Sigmund0428

Wrong Step Climb Altutudes

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I am flying a long haul heading westbound.  Initial cruise altitude is FL320.  My question is shouldn’t my next altitude be an even number i.e FL340?  I was always under the assumption of your flying west you would have an even FL and flying east you would have an odd FL.   My fmc is calculating my step climb altitude of FL350.

 

Thanks

- Sigmund Horn

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Just now, Captain Kevin said:

Did you set your step size to 2000?

I did not 😩. So many things I’ve gotten use to on the 744.   Never had to change the step size till today.  Thanks for the tip!  

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5 minutes ago, Sigmund0428 said:

I did not 😩. So many things I’ve gotten use to on the 744.   Never had to change the step size till today.  Thanks for the tip!  

Stupid question, but how did you NOT have to do it on the 747-400. I've always had to do it because it otherwise defaulted to ICAO, which is apparently 4,000 rather than 2,000.

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Several years ago Rod Machado did a presentation about automation in the cockpit and people becoming unable to fly themselves... he called it „children of the magenta line“ 😝

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2 hours ago, Captain Kevin said:

Stupid question, but how did you NOT have to do it on the 747-400. I've always had to do it because it otherwise defaulted to ICAO, which is apparently 4,000 rather than 2,000.

Ditto,same procedure here for step climb.Had no issue.

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Gents,

Just a quick run through, and a bit of (very high level) history:

The 744 came out in 1988. RVSM didn't hit until 1997 (selectively - completed in 2007).

 

Before RVSM (reduced vertical separation minima), aircraft were separated by five miles and 2000' vertically between FL290 and FL410, to be sure altimeter errors didn't put opposite direction traffic in harm's way. This meant that you had to use FL290 eastbound, FL310 westbound, FL330 eastbound, and FL350 westbound (why you were seeing FL350 - it was the next highest "legitimate" westbound altitude), and so on (doing the math, that means 4000' steps).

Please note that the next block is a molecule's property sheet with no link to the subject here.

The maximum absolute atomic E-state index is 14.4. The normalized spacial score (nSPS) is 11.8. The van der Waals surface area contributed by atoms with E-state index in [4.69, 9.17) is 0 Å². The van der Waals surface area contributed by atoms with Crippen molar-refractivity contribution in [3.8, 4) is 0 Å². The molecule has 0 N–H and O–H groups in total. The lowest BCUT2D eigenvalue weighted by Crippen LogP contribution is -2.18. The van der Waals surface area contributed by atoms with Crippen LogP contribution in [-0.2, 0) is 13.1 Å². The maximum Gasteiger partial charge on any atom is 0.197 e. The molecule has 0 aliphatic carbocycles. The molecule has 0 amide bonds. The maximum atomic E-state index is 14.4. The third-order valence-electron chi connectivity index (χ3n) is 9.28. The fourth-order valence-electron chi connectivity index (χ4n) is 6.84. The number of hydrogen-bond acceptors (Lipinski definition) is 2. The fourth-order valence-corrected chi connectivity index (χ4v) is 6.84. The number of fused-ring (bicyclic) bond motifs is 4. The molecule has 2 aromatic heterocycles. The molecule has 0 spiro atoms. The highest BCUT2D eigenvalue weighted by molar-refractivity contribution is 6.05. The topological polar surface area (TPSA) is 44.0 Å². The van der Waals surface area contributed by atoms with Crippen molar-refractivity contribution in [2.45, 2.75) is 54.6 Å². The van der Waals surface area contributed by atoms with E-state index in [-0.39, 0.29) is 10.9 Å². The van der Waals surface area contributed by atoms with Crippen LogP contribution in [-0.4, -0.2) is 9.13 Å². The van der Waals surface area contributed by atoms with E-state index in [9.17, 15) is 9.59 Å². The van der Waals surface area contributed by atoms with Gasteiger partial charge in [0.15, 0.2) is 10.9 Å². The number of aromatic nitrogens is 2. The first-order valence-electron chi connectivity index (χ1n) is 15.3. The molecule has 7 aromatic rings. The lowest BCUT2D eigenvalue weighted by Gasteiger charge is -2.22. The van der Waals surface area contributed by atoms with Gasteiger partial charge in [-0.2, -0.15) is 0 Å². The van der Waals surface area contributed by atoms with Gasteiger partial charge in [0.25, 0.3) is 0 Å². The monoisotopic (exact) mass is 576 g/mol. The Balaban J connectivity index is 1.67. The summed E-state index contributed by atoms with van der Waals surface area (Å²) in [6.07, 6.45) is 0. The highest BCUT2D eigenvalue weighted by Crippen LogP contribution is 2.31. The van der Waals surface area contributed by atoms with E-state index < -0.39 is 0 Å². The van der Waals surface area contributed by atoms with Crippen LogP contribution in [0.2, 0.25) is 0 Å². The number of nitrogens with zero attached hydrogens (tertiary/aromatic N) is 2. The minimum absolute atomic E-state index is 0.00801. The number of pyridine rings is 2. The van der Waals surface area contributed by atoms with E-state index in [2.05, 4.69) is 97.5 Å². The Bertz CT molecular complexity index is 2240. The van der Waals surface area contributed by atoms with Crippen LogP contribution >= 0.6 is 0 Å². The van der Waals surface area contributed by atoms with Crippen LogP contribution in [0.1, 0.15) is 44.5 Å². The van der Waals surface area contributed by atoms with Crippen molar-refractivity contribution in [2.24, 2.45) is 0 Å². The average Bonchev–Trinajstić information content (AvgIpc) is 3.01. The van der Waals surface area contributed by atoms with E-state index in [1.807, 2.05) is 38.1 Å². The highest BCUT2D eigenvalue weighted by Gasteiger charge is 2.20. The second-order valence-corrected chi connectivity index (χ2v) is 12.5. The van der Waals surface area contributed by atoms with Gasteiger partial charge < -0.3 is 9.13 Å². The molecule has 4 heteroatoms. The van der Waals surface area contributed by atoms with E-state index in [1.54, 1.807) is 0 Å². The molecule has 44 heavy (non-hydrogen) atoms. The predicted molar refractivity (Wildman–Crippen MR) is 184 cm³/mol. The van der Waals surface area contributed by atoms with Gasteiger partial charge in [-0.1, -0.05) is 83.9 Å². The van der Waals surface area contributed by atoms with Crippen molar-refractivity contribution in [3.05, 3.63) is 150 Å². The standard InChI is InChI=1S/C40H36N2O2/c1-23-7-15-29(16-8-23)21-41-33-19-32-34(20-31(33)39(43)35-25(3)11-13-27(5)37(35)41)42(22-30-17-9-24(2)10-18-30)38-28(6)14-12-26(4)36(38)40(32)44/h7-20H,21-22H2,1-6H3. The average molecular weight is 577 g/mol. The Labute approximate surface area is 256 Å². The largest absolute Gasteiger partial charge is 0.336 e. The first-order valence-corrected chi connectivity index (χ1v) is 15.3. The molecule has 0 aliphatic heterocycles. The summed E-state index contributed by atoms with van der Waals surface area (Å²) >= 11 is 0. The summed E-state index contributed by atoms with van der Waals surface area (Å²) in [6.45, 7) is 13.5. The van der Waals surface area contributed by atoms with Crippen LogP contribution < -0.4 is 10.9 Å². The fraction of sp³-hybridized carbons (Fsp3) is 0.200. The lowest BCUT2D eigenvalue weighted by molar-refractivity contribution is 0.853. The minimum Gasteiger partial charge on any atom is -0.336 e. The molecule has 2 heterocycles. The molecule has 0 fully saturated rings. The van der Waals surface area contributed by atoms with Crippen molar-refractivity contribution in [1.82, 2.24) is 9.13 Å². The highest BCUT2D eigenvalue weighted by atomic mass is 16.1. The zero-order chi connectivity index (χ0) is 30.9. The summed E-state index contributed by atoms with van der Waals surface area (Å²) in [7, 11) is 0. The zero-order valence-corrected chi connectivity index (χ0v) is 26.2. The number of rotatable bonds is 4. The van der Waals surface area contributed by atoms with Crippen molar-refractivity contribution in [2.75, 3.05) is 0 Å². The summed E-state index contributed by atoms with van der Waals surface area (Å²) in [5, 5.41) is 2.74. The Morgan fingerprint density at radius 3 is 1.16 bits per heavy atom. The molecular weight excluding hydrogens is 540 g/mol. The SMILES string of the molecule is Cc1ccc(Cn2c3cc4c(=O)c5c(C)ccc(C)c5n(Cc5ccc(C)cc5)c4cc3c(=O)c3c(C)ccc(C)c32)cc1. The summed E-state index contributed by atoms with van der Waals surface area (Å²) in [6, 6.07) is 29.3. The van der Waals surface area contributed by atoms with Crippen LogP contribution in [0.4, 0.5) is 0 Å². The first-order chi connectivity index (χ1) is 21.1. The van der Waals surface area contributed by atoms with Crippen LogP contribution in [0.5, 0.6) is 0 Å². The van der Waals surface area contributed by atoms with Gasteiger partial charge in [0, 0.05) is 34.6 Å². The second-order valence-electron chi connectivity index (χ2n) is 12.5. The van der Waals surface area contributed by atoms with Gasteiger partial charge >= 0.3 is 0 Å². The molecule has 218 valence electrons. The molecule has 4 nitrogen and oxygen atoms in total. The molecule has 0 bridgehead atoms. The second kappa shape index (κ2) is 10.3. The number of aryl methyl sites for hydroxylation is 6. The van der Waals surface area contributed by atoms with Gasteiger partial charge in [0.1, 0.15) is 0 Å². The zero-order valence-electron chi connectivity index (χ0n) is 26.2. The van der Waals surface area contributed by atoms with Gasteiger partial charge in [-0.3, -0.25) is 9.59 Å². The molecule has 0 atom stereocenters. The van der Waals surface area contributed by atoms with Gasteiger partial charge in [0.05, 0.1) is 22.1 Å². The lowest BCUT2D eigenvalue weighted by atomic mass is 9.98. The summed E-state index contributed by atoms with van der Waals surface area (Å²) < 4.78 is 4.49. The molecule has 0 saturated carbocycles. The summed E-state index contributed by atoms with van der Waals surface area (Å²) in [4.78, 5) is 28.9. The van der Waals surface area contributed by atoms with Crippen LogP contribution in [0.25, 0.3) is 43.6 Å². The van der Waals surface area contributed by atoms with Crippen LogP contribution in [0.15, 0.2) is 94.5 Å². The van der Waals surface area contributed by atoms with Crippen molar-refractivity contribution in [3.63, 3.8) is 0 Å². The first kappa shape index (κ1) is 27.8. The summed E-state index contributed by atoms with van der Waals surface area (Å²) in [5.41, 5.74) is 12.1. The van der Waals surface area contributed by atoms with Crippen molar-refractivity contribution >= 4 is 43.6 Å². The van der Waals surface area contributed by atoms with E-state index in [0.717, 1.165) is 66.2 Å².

As technology got better, we were able to track altitude a lot better, so if your aircraft was properly equipped, you could get RVSM approved (some planes still aren't btw). This reduced it down to 1000' vertically between all the way up to FL410 (still 2000' above that even today), which is the East-Odd; West-Even you're used to.

As such, when you see ICAO in the 744, you're getting 2000' steps up to FL290, and then 4000' steps above that. Because that was pre-RVSM, most simmers overwrite this with 2000 to simulate having RVSM approval. Of course, looking at the 748, you see RVSM now, which is 2000' steps up through FL410, and then it would use 4000' thereafter.

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25 minutes ago, scandinavian13 said:

Gents,

Just a quick run through, and a bit of (very high level) history:

The 744 came out in 1988. RVSM didn't hit until 1997 (selectively - completed in 2007).

 

Before RVSM (reduced vertical separation minima), aircraft were separated by five miles and 2000' vertically between FL290 and FL410, to be sure altimeter errors didn't put opposite direction traffic in harm's way. This meant that you had to use FL290 eastbound, FL310 westbound, FL330 eastbound, and FL350 westbound (why you were seeing FL350 - it was the next highest "legitimate" westbound altitude), and so on (doing the math, that means 4000' steps).

As technology got better, we were able to track altitude a lot better, so if your aircraft was properly equipped, you could get RVSM approved (some planes still aren't btw). This reduced it down to 1000' vertically between all the way up to FL410 (still 2000' above that even today), which is the East-Odd; West-Even you're used to.

As such, when you see ICAO in the 744, you're getting 2000' steps up to FL290, and then 4000' steps above that. Because that was pre-RVSM, most simmers overwrite this with 2000 to simulate having RVSM approval. Of course, looking at the 748, you see RVSM now, which is 2000' steps up through FL410, and then it would use 4000' thereafter.